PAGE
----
Three Israelis were among 11 men stabbed in a Moscow synagogue yesterday when a man armed with a knife entered and began slashing worshipers. The stabber, who shouted "I will kill Jews," was wrestled to the ground by the son of a rabbi, officials and eyewitnesses said.
Four of the injured men were taken to hospital in serious condition.
Israeli sources said that among those who were severely injured was the Israeli Yehezkel Menahem Aharon.
A Muscovite skinhead in his 20s named Alexander Koptsev was arrested in connection with the attack, and the police said he faces charges including hate-based attempted murder.
The attacker "shouted words that showed he was motivated by ethnic and religious hatred," chief Moscow prosecutor Anatoly Zuyev told reporters outside the synagogue.
Police and security services said they assumed the stabber belonged to a skinhead group with a nationalist, right wing and anti-Semitic ideology.
The attack at the Chabad Bronnaya synagogue came amid an increase in the activity of hate groups in Russia and in the number of racist crimes.
"If today's act does not sound an alarm, society faces grave danger," said Borukh Gorin, chief spokesman for the Federation of Jewish Communities of Russia. "Fascism will come knocking at the door of every citizen if we do not take serious measures now."
Gorin said the attacker was clearly a skinhead and wore a leather jacket.
Another spokesman for the same organization, Timur Kireyev, said he shouted "I will kill people, I will kill Jews" after bursting into the synagogue complex at about 5:30 P.M., stabbing a security guard who tried to stop him.
"This was not a game, he was out to kill," said Iosif Ostrovsky, a rabbinical student who said he saw the assailant stab several people - aiming at their necks, heads or upper bodies. He said the man also shouted "Heil Hitler!"
A kitchen worker who gave her name only as Svetlana said the man assaulted people in downstairs kitchen area after entering the building. "I saw people lying on the floor, cut and bloodied," she said.
Eyewitnesses said the son of the synagogue's rabbi, Yitzhak Kogan, wrestled the attacker to the ground and held him until police arrived.
"I grabbed him by the neck and put him on the floor," said 18-year-old Iosif Kogan, his checked shirt flecked with dried blood as he spoke to reporters crowded outside.
Among those wounded was the synagogue rabbi's son-in-law, a rabbi himself who was undergoing surgery, said Avraham Berkowitz, executive director of the Federation of Jewish Communities of the Commonwealth of Independent States. Iosif Kogan said his brother-in-law was wounded in the arm and stomach.
Russian news reports said the country's top prosecutor, Vladimir Ustinov, was personally taking control of the investigation.
Kireyev said Russia's chief rabbi, Berl Lazar, would cut short a trip to Israel and return to Russia because of the attack.
"We hope that law enforcement agencies and the Russian authorities will take real measures so that this will never be repeated," Lazar told NTV television in footage from Israel.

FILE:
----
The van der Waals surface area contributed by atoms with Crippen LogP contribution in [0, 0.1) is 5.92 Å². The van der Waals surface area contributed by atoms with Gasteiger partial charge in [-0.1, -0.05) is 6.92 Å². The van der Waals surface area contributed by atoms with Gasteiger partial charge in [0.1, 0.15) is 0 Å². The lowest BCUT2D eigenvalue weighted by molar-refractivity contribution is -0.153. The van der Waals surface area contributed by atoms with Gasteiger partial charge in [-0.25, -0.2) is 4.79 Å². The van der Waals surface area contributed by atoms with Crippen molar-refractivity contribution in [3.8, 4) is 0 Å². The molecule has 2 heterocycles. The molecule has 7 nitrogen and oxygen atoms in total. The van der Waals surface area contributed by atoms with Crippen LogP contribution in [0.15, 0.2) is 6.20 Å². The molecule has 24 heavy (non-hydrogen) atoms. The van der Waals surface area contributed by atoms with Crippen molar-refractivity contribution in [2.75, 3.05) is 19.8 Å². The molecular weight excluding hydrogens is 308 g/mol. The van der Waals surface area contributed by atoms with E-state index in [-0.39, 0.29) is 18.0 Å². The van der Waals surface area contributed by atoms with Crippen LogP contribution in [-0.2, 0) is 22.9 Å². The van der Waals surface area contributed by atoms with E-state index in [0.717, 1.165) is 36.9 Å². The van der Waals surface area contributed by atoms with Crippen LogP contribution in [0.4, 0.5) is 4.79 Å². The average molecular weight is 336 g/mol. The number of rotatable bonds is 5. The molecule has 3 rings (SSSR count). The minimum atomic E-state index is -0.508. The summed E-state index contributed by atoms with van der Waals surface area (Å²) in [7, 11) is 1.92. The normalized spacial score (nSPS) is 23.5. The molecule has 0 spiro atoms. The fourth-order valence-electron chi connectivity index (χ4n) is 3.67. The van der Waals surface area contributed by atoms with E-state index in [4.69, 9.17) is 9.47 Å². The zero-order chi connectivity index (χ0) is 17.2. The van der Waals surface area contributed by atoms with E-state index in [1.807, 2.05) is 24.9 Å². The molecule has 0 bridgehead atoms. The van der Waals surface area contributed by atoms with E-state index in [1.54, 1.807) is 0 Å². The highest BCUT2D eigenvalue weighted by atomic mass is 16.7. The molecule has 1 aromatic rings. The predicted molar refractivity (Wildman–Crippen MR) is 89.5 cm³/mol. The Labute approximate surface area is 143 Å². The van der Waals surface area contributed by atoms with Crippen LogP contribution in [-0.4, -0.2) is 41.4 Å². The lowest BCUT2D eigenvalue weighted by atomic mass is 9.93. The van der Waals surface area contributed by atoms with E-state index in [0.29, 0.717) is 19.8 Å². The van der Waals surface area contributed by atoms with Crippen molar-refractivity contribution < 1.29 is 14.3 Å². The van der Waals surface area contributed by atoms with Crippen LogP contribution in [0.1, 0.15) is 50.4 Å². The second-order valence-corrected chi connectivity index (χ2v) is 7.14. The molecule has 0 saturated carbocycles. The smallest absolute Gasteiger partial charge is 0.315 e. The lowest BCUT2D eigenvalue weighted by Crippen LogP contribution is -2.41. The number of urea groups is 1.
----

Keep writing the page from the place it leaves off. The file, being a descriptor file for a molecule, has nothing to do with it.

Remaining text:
Israeli sources said yesterday that Lazar, who is considered close to President Vladimir Putin, asked to play down the incident. Lazar's spokesman denied these charges.
Lazar called the attack "the latest result of the brazen and practically unpunished propaganda of fascism in this country."
The stabbing is the latest in a growing series of incidents apparently involving skinheads or racist groups in Russia. Rights groups have warned that hate groups have grown substantially in recent years, with their anger targeted mainly at foreigners and dark-skinned immigrants from the poorer former Soviet republics of the Caucasus and Central Asia.
Many rights groups also say prosecutors routinely downplay hate crimes, choosing to bring less serious charges.
"This is an attack on every Jew in this country, but also on every caring Russian citizen," said Berkowitz, who said it came as Judaism was undergoing a revival in Russia.
The dominant Russian Orthodox Church, which has made efforts to reach out to Jewish officials in a country with a history of pogroms and anti-Semitism, condemned the attack and calls for action by the state and society to stem violence.
Billionaire industrialist Arkady Gaydamak, who lives near the synagogue, arrived at the site. Gaydamak, who is due to return to Israel on his private jet today to sign over a $50 million donation to the Jewish Agency, offered to fly the injured Israelis home on his plane and gave instruction for a medical team to accompany them on the flight.
Foreign Minister Silvan Shalom yesterday instructed the charge d'affaires in Israel's embassy in Moscow to convey a sharp message to the Russian Foreign Ministry that Israel expects Russia to take firm measures against such anti-Semitic events. The embassy has already asked for an update from the police investigation of the incident.
Shalom wished the injured people a speedy recovery.